Indian board to invite bids for two new IPL teams
MUMBAI – The Indian Cricket board will invite bids for two new teams for the Indian Premier League (IPL) to replace the suspended Rajasthan Royals and Chennai Super Kings for the next two editions, it said on Sunday.
A panel appointed by India’s top court recommended in July that the franchise owners of the two IPL teams be suspended for two years following a corruption scandal in the cash-rich Twenty20 tournament.
The panel led by retired chief justice R.M. Lodha also recommended life bans on Chennai official Gurunath Meiyappan and former Rajasthan co-owner Raj Kundra. Both were found guilty of illegal betting by another committee appointed by India’s Supreme Court.
“The Justice Lodha committee interim report will be implemented fully,” the BCCI said in a statement after a working committee meeting.
“The two franchisee teams, Chennai Super Kings and Rajasthan Royals remain suspended for two years.
“BCCI will float tenders and invite bids for two new teams to replace CSK & RR in the Indian Premier League for 2016 and 2017 (2 years).”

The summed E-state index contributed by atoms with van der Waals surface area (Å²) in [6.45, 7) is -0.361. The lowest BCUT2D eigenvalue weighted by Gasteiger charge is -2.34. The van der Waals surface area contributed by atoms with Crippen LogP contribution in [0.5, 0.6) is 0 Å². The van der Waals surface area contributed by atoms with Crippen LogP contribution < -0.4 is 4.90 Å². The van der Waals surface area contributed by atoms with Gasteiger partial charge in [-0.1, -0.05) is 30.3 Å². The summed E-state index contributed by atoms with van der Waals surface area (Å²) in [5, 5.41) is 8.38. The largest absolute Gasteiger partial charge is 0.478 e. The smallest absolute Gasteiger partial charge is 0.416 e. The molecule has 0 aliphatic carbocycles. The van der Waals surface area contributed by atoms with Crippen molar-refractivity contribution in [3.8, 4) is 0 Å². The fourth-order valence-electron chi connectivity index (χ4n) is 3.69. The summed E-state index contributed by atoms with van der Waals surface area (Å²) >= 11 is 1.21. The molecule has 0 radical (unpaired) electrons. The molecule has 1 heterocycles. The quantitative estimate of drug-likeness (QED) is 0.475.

The decision would mean that the tournament, with a $3.5 billion estimated brand value and boasting of Bollywood stars and major conglomerates as investors, will remain an eight-team affair for at least the next two editions.
The BCCI also named Chinese phone manufacturer Vivo Mobiles as the new title sponsor of the IPL replacing global food and beverage giant PepsiCo who, according to local media reports, wanted to end its title sponsorship due to issues that have brought the game into “disrepute”.
PepsiCo bagged the IPL title sponsorship rights in 2012 for five years (2013-17) for 3.97 billion Indian rupees ($61.37 million), almost double that DLF, India’s biggest listed property developer, paid for the rights from 2008-12.
“Vivo is to give the bank guarantee in next ten days,” the BCCI said, while also announcing that Nike’s contract as the Indian team’s official apparel sponsors has been extended.
Newly-elected president Shashank Manohar had vowed to clean the image of the BCCI after being chosen earlier this month to head the world’s richest cricket board for a second time.
The board took some steps towards more transparency on Sunday by appointing Pricewaterhouse Coopers to look into how its member associations utilise the funds distributed to them by their parent body.
It also said information about all payments above 2.5 million Indian rupees ($38,644) will be displayed on its website (www.bcci.tv). -Reuters